Medigap: Spotlight on Enrollment, Premiums and Recent Trends
Medicare supplemental insurance, also known as “Medigap,” is an important source of supplemental coverage for nearly one in four people on Medicare. Traditional Medicare has cost-sharing requirements and significant gaps in coverage; Medigap helps make health care costs more predictable and stable for beneficiaries by covering some or all Medicare costs, including deductibles and cost-sharing.
This policy brief provides an overview of the Medigap market, national trends in enrollment and premiums, variations across plan types and states and by different beneficiary characteristics. Lastly, the brief examines whether Medigap policyholders are enrolled in the lowest-cost plans available in their states.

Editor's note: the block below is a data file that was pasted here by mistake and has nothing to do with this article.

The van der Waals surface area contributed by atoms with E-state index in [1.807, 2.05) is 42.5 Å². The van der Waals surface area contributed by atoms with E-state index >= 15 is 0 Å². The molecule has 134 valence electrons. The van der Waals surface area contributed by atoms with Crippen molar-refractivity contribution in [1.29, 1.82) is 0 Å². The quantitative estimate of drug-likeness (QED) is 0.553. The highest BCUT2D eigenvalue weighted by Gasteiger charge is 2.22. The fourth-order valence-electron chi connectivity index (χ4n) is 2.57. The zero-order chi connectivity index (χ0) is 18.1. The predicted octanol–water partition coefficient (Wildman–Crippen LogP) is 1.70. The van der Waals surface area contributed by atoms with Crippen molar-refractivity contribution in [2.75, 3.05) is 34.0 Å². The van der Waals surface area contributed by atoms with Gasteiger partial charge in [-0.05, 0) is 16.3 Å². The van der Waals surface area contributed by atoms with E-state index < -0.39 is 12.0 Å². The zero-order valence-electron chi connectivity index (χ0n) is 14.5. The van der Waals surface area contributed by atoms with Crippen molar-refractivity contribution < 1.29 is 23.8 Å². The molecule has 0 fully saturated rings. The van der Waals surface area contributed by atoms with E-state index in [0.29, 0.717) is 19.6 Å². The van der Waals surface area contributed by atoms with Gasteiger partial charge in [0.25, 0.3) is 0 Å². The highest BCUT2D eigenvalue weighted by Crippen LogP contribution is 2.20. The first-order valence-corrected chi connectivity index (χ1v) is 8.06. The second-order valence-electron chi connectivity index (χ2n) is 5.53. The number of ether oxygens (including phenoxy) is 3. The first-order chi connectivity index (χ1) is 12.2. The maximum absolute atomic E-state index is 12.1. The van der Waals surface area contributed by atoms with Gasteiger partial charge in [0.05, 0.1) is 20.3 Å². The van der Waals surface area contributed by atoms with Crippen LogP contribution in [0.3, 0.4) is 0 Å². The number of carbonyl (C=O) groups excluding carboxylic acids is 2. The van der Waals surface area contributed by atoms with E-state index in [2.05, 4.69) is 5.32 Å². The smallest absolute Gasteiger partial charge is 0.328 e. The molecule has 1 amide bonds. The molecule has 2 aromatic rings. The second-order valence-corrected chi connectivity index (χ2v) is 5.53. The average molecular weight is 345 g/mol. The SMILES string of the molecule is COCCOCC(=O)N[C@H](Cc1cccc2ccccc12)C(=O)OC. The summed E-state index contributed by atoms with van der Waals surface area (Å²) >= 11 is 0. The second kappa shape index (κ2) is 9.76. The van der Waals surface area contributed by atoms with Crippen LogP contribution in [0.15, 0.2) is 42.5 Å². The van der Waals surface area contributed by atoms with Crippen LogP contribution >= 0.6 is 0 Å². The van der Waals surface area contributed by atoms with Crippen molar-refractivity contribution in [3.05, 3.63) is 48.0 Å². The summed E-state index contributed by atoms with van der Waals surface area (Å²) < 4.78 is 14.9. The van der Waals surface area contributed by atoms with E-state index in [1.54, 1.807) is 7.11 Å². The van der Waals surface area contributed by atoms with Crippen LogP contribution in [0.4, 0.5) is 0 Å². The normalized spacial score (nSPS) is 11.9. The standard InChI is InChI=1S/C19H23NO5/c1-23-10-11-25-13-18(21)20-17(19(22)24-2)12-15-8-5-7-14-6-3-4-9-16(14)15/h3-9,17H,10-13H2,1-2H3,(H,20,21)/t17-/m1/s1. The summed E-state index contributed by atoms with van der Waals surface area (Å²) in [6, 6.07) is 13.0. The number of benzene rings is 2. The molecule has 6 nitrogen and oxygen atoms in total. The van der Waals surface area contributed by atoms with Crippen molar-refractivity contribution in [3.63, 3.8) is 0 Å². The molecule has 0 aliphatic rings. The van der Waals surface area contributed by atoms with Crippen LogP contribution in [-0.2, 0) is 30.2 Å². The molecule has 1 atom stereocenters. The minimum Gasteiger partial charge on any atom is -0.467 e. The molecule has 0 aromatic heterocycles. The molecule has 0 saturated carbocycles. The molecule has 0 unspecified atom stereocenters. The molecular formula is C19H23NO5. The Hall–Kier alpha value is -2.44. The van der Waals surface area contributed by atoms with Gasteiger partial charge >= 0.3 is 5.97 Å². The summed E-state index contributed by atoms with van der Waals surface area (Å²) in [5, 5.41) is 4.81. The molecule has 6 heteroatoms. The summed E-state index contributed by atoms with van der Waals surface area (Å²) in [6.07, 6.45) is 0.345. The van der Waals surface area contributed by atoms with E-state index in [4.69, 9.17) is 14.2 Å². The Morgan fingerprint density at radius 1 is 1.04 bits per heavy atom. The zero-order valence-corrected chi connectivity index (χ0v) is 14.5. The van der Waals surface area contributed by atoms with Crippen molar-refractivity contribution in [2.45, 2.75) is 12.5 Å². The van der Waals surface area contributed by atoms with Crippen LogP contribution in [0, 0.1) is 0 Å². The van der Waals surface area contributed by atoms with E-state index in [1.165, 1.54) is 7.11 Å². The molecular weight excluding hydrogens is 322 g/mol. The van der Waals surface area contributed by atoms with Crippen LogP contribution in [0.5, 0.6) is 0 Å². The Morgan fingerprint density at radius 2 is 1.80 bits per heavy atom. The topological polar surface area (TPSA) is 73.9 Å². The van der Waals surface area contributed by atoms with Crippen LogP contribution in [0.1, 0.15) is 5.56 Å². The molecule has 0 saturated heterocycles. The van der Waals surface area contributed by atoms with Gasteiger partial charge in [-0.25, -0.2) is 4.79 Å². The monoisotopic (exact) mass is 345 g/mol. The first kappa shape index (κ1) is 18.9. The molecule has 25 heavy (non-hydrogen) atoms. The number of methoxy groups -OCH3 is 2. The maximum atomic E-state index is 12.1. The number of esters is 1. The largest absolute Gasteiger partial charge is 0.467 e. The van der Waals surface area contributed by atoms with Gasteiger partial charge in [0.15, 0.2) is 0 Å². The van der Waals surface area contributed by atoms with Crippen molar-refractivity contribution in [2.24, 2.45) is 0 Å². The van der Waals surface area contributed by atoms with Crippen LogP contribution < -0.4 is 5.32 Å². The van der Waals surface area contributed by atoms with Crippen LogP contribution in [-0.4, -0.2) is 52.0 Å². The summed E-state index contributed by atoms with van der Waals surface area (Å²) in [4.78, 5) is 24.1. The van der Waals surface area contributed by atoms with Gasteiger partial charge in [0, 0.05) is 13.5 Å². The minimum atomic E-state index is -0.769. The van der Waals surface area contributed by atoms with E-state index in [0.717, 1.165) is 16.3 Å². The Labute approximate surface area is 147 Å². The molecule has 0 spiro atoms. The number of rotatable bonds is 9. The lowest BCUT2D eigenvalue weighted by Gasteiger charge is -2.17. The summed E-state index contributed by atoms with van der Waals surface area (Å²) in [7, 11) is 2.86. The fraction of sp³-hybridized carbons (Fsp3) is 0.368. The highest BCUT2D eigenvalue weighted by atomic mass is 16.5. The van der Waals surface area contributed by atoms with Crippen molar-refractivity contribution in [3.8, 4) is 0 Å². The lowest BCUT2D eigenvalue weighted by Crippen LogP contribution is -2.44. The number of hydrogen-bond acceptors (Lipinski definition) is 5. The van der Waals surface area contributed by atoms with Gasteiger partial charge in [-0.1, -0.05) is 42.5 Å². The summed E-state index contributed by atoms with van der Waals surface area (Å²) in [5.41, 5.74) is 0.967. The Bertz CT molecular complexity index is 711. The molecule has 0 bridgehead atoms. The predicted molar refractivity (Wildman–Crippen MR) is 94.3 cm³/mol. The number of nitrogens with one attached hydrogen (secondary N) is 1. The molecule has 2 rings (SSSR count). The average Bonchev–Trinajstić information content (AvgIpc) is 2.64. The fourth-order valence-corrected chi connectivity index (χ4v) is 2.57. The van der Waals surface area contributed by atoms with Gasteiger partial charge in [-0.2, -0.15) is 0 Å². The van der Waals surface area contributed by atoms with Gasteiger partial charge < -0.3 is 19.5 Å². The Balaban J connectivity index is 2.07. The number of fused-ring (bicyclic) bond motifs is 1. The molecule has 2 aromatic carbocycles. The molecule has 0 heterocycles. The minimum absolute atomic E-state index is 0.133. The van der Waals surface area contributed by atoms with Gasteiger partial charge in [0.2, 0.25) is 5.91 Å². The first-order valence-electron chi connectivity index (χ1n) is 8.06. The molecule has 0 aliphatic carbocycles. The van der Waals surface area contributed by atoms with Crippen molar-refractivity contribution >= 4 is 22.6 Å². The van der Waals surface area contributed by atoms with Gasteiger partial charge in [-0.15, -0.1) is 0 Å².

This brief, issued in April 2013, is a revision to an earlier brief from February 2013. The revisions reflect updated methods for estimating Medigap premiums and for comparing plans within states. It is authored by researchers at the Kaiser Family Foundation and the University of California at Los Angeles.
also of interest
- Open Enrollment: Insights from Medicare for Health Insurance Marketplaces
- Medicare Part D in Its Ninth Year: The 2014 Marketplace and Key Trends, 2006-2014
- Performing Under Pressure: Annual Findings of a 50-State Survey of Eligibility, Enrollment, Renewal, and Cost-Sharing Policies in Medicaid and CHIP, 2011-2012